10 Years Rule: For Tourism, Traveling, And Happiness

The 10 Year Rule states that it becomes too much of a routine if you live longer than 10 years in one place. In contrast, a person stops looking at the positive side of the place where they live. Instead, they focus on the negative side of that environment, eventually leading to dissatisfaction and unhappiness.

Adam And Eve Spent Longer Than 10 years In One Place

Of course, the 10-year rule is my approximation. It can take more or less time for different people to get used to other places. Still, regardless of who we are and where we spend time, we will eventually get bored. 

In this regard, I often say that even Adam and Eve got bored of paradise. They just spent too much time there. Similarly, I believe that London is among the 5 top places I loved to live. Yet, although I loved this place, I start getting bored living after that approximately 10 years for my 10 Years Rule Planning.

The implications of this rule are straight forward to me. Don’t live longer than 10 years in one place. Don’t buy a house where you plan to live all your life. Go traveling regularly. 

People Who Travel Are Better Human Beings.

People Who Travel Are Better Human Beings

A self-reference bias is responsible for making us believe that we are excellent and perfect, just because we are us. Yet, often, it takes an outside perspective to challenge our beliefs and realize how limited and constrained we are in our way of living, being, and thinking. And this is why I like traveling.

Traveling gives us perspective and challenges our current way of looking at the world. This is why I believe that people who travel regularly are better human beings overall. They become so because they see how other people live and behave, which is often way different from what they are used to.

In turn, it shows how we can live better or worst, which is always possible to find, regardless of where we are from and where we go. For example, in Thailand, I remember people smiled a lot despite having very little economically speaking. In United Kingdom, people could be quite depressed, despite their relatively high abundance. 

Change Your Place Of Living

Why Change Your Place Of Living Can Change Your Life?

Another observation I have as a long-term expat is that it almost does not matter where you have previously lived before or where you want to go next. If you spent more than 10 years in one place, you are likely to be depressed in that old environment. Respectfully, changing the environment will make you happy.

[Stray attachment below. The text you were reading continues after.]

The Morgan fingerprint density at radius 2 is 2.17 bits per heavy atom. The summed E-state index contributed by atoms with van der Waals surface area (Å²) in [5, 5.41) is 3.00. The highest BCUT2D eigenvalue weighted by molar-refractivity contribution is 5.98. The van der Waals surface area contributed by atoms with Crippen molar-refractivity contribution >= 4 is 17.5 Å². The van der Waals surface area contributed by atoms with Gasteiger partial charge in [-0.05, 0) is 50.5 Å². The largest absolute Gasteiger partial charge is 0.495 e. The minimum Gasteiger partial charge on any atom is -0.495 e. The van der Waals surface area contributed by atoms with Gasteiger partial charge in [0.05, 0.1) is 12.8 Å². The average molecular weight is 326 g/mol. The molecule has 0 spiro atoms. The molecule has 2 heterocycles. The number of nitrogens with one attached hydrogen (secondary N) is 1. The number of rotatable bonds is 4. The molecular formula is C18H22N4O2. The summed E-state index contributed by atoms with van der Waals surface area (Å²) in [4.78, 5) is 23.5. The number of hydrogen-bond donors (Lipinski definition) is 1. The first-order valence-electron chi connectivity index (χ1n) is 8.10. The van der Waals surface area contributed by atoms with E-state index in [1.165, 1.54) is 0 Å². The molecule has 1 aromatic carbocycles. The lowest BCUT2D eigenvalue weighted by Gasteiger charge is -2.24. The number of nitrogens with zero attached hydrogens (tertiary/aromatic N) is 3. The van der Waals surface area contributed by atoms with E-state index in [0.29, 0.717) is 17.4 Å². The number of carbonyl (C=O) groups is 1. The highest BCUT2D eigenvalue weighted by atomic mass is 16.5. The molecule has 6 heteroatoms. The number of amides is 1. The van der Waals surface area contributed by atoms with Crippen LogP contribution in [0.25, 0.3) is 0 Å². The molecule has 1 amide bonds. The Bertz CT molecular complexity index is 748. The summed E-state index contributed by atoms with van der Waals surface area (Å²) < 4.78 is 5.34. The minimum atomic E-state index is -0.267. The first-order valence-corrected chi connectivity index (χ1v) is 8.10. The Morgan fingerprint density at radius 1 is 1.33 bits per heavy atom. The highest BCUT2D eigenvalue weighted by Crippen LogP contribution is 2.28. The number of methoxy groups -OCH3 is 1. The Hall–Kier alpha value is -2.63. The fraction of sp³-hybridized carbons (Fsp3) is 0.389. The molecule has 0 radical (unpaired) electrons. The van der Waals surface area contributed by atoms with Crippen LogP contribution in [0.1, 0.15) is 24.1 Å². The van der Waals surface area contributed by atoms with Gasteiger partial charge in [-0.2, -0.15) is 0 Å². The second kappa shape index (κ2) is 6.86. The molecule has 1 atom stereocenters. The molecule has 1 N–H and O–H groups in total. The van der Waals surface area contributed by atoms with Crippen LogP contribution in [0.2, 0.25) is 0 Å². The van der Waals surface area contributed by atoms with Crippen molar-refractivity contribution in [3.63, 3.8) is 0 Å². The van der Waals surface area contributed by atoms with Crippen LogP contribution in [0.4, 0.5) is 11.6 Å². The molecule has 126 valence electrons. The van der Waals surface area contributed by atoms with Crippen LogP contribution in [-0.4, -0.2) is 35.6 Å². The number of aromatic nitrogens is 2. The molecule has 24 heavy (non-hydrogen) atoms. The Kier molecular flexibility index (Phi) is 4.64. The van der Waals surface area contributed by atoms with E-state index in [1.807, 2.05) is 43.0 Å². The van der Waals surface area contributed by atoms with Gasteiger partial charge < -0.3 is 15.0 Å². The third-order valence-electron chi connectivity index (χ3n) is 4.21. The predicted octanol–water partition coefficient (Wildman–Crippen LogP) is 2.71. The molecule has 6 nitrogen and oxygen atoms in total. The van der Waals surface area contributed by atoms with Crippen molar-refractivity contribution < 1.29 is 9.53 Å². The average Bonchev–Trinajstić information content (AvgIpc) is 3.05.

Often, especially with the first time expats, it almost does not matter where you have previously lived or where you want to go next. If you go to a new place, you automatically enjoy it regardless of how cool it was in the first place and where is the second place. 

10 Years Rule: For Tourism, Traveling, And Happiness

Why Living In Tropical Climate Does Not Make You Happy?

Lastly, people often believe that people who live in warmer, perhaps tropical environments, are happier than their cold environments counterparts. Yet, this is not what we are seeing. 

The warmed environment is are often preferred in the short-term by people who spent too much time in a cold or rainy environment. Yet, in the long-term, people get used to their new circumstances, regardless of where they are. Indeed, I’m not talking about some extreme environments, but I do overall recommend you change your place of living after 10 years and go traveling on a regular basis. 


Related blog posts:

“Go Traveling” and “Happy travels!” Says Happiness Research
Overcome Travel Anxiety and Reap the Benefits of Adventure
Picture of Roman Russo: Author of Optimal Happiness

Roman Russo: Author of Optimal Happiness

Roman Russo wasn't always happy and struggled with his own negative emotions, anxieties, and depression, until one day he pledged to resolve this part of life, whatever it took. The journey took 6 years, but it was worth it. Today, Roman considers himself to be one of the happiest people alive, part of the 1% of the happiest elite, and he now teaches others a working and universal happiness formula to reach a similar goal. He offers his best advice on Optimal Happiness social media, newsletter, blog, and books, and teaches a complete and unconditional happiness formula in his online courses.

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“The problem is that of optimization,” states Roman Russo, author of Optimal Happiness: The Fastest & Surest Way To Reach Your Happiest Potential. There is plenty of advice on how to be happier or less sad, but no one is speaking about how to become the happiest we can be. And this is the difference that makes all the difference. By not looking at our maximum potential for happiness, we fall short of achieving it. After all, we all have hundreds of ideas on how to be happier or less sad, but most people still feel like they are not living their best lives. As such, Optimal Happiness explores the question of how to be the happiest we can be, regardless of who we are, where we are from, and what our life circumstances are. It proposes a complete and unconditional formula for happiness and explains how you too can become happy today and forever, inviting you to join the 1% happiness elite and become one of the happiest people alive.

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